Review: The Girl On The Train by Paula Hawkins

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Gripping

The Girl on the Train is a fantastic thriller with astounding plot twists, putting Gillian Flynn's Gone Girl to shame.

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For a first time writer such as Paula Hawkins, it’s pretty astonishing that her debut novel not only took the top spot on Amazon’s best sellers list, but that it is also being compared to Gillian Flynn’s runaway success Gone Girl. The novel in question, is the book that was a summer hit amongst thriller readers and took the female driven narrative to a whole new level, The Girl on the Train.

The Girl on the Train introduces our drunk protagonist Rachel, on her commute home from London. Everyday on her journey, Rachel is taken on a familiar route along a street of back gardens. One of these gardens used to belong to her and her ex-husband Tom, whom now lives with his new wife Anna and their baby girl. To distract herself from her longing for her ex-husband and the life they once had together, Rachel focuses on a house further along the street, number 15, and becomes obsessed with the young couple whom she affectionately names Jess and Jason.

Everyday Rachel passes ‘Jess and Jason’s’ house, dreaming of the idyllic life they must have together. Until one day she see something suspicious in there garden, followed by a newspaper headline about the disappearance of Megan – aka Jess. In her drunken state, Rachel decides to tip off the police, convinced that Scott – aka Jason – must be the prime suspect. Of course, all is not that simple.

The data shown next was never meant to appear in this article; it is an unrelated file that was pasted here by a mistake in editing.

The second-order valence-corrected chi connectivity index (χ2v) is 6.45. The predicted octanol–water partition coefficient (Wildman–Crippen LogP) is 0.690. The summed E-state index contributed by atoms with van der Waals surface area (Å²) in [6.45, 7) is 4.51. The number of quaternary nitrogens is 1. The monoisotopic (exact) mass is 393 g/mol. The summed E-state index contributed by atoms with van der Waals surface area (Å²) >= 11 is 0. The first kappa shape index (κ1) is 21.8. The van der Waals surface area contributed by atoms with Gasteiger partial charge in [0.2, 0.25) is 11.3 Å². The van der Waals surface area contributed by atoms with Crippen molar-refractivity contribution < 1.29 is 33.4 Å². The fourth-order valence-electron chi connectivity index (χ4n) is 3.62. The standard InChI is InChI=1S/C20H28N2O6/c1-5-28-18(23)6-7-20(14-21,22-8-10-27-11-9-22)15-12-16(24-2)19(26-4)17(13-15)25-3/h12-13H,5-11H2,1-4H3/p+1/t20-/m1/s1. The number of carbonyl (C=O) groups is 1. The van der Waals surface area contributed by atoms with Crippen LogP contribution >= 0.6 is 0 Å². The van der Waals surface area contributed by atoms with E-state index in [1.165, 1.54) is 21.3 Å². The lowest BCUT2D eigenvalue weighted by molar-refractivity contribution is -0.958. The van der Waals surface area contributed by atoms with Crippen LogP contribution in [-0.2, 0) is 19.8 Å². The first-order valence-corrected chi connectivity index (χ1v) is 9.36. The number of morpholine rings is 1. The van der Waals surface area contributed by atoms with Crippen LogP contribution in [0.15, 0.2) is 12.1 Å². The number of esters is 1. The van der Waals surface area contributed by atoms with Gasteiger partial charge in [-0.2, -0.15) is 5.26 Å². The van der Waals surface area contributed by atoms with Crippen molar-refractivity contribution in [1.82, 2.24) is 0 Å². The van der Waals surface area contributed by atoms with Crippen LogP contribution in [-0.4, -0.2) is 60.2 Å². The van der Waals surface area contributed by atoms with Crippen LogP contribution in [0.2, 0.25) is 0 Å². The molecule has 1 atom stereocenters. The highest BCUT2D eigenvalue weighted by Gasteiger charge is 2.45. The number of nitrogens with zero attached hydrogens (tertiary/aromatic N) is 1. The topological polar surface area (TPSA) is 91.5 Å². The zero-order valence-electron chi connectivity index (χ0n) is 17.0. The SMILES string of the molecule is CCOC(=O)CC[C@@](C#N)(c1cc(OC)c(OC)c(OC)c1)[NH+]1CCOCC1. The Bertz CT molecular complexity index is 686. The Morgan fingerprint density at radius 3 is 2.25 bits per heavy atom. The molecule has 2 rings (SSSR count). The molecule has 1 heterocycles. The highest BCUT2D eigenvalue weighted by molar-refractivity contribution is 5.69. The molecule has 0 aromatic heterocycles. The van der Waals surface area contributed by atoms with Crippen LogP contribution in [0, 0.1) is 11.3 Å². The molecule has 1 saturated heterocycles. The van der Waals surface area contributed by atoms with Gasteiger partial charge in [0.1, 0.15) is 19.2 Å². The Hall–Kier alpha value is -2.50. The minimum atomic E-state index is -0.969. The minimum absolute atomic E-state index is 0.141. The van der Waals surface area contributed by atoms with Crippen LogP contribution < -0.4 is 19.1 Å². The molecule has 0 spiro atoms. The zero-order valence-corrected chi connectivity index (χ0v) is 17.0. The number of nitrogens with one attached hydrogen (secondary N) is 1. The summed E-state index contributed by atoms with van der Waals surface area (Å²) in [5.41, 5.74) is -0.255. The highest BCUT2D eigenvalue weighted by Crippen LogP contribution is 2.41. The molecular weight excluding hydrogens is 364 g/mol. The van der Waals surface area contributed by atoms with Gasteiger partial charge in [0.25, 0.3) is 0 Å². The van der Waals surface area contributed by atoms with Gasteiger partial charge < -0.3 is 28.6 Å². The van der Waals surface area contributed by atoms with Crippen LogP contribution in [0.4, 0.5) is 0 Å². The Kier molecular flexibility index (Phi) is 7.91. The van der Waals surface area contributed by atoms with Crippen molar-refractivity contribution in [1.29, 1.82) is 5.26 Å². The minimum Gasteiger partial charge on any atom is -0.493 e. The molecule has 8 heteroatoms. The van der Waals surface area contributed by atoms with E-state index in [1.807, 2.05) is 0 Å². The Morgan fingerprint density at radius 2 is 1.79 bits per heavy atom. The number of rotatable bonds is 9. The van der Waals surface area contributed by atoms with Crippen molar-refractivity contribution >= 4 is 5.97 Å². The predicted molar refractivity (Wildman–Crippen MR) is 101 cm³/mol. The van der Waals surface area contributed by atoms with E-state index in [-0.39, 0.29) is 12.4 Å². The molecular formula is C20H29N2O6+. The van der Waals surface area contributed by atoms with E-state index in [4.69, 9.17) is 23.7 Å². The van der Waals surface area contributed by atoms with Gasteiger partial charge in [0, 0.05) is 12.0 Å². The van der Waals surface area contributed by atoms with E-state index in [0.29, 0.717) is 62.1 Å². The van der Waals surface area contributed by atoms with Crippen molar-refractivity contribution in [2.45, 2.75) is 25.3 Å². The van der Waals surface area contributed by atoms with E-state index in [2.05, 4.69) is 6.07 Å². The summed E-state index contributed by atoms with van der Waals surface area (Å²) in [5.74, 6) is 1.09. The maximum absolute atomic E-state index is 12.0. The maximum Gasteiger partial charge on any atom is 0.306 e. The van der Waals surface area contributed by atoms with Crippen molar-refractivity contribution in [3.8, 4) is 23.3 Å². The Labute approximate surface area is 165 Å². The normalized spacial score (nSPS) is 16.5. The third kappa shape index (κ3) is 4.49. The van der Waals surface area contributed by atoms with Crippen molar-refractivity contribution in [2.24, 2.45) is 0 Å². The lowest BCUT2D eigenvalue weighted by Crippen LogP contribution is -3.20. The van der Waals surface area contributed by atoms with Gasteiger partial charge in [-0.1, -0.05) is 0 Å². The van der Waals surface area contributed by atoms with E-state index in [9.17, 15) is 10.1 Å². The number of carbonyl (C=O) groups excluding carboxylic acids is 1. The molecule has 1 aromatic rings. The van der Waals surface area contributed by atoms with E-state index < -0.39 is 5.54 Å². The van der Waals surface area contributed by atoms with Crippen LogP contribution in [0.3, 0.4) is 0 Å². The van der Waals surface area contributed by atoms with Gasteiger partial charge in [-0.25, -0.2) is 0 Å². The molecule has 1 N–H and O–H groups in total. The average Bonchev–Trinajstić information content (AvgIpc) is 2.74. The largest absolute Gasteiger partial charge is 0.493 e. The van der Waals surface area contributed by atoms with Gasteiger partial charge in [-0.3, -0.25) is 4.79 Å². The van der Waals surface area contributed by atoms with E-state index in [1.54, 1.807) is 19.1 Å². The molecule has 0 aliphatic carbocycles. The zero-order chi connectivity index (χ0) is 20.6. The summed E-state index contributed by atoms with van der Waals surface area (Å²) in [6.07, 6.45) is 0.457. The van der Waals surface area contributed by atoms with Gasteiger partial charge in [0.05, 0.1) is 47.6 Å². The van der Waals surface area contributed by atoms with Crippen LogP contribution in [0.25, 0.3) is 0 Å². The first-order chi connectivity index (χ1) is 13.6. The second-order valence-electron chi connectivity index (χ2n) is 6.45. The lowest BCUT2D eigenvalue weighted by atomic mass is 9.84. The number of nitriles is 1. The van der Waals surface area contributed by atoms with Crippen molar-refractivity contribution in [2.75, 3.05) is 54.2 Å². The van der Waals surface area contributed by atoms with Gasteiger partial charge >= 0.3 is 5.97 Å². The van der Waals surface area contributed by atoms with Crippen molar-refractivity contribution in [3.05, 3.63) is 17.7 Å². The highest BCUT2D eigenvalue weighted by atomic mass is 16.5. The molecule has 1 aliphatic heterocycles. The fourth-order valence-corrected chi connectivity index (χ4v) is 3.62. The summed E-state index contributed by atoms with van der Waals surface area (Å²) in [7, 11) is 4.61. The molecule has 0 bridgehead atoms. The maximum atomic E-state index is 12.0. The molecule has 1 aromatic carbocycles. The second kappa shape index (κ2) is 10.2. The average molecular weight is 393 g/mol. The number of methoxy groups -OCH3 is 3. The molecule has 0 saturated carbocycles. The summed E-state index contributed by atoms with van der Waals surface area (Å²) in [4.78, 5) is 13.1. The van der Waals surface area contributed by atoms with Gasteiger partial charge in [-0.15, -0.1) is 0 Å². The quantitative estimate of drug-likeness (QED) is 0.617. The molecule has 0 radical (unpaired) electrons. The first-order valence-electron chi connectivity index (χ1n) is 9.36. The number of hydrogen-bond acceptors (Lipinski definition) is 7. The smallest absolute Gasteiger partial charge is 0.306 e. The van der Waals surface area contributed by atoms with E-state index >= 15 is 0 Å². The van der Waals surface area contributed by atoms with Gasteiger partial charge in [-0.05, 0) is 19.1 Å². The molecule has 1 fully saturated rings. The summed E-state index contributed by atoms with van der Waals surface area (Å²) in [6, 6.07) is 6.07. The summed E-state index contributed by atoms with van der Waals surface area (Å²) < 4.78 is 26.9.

The artwork from the hardback version of Paula Hawkins' 'The Girl On The Train'

The artwork from the hardback version of Paula Hawkins’ ‘The Girl On The Train’ (Image via Amazon)

Hawkins has created a bold, yet flawed character in the form of her protagonist, making her both likable and frustrating. Her alcoholic tendencies are only the start of Rachel’s flaws, with her obsession with her ex-husband, her inability to hold down her job and her urine-soaked underwear, all making her a bleak and undesirable heroine, but she is still intriguing. On her quest to solve Megan’s disappearance, she learns that those that appear to have there lives most put together, are the ones that are most likely to be falling apart.

Rachel is not the only flawed person in the novel, as all of the characters – especially Megan and Scott  – have at least one major flaw, which subsequently leads to their downfall. Such as Megan’s manipulation of men from both her past and current lives and Anna’s vindictiveness towards Rachel. Hawkins has created three women, each vastly different, but all unreliable and carrying copious about of baggage.

Overall, the novel is a climatic thriller which deals with time scale and characters to a perfect degree. It builds up the correct amount of suspense needed, without ever being over-drawn or too obvious for the reader. The finale is extremely strong and fulfilling, unlike the last quarter of Flynn’s Gone Girl, which left readers disappointed and dissatisfied with the outcome.

It is therefore no surprise, that The Girl on the Train has gone on to have international success. Nor is it a surprise that it will be adapted to the big screen, with Emily Blunt taking on the role of the Rachel and Rebecca Ferguson playing the mistress-turned-wife, Anna.

The Girl on the Train is written by Paula Hawkins and was published by Doubleday in the UK in 2015.

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Third year Film student, Head of External Relations for The Edge and Vice President of FilmSoc. I love tea and I also love Disney. A lot.

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